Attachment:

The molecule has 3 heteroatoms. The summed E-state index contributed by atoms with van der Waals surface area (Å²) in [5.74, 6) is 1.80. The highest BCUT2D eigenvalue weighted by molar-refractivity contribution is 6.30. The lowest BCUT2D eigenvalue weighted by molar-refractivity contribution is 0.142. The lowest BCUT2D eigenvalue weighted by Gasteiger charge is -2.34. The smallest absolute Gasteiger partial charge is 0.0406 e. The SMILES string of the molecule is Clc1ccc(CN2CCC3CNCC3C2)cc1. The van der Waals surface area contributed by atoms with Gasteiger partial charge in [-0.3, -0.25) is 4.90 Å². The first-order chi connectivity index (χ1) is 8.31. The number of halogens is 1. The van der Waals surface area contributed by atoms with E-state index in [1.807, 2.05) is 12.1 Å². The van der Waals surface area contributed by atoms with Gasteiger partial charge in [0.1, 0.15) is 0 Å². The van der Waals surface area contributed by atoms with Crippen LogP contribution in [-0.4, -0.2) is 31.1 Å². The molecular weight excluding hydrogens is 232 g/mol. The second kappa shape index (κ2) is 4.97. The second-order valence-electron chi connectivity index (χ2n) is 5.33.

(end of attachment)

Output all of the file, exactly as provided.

The molecule has 3 heteroatoms. The summed E-state index contributed by atoms with van der Waals surface area (Å²) in [5.74, 6) is 1.80. The highest BCUT2D eigenvalue weighted by molar-refractivity contribution is 6.30. The lowest BCUT2D eigenvalue weighted by molar-refractivity contribution is 0.142. The lowest BCUT2D eigenvalue weighted by Gasteiger charge is -2.34. The smallest absolute Gasteiger partial charge is 0.0406 e. The SMILES string of the molecule is Clc1ccc(CN2CCC3CNCC3C2)cc1. The van der Waals surface area contributed by atoms with Gasteiger partial charge in [-0.3, -0.25) is 4.90 Å². The first-order chi connectivity index (χ1) is 8.31. The number of halogens is 1. The van der Waals surface area contributed by atoms with E-state index in [1.807, 2.05) is 12.1 Å². The van der Waals surface area contributed by atoms with Gasteiger partial charge in [0.1, 0.15) is 0 Å². The van der Waals surface area contributed by atoms with Crippen LogP contribution in [-0.4, -0.2) is 31.1 Å². The molecular weight excluding hydrogens is 232 g/mol. The second kappa shape index (κ2) is 4.97. The second-order valence-electron chi connectivity index (χ2n) is 5.33.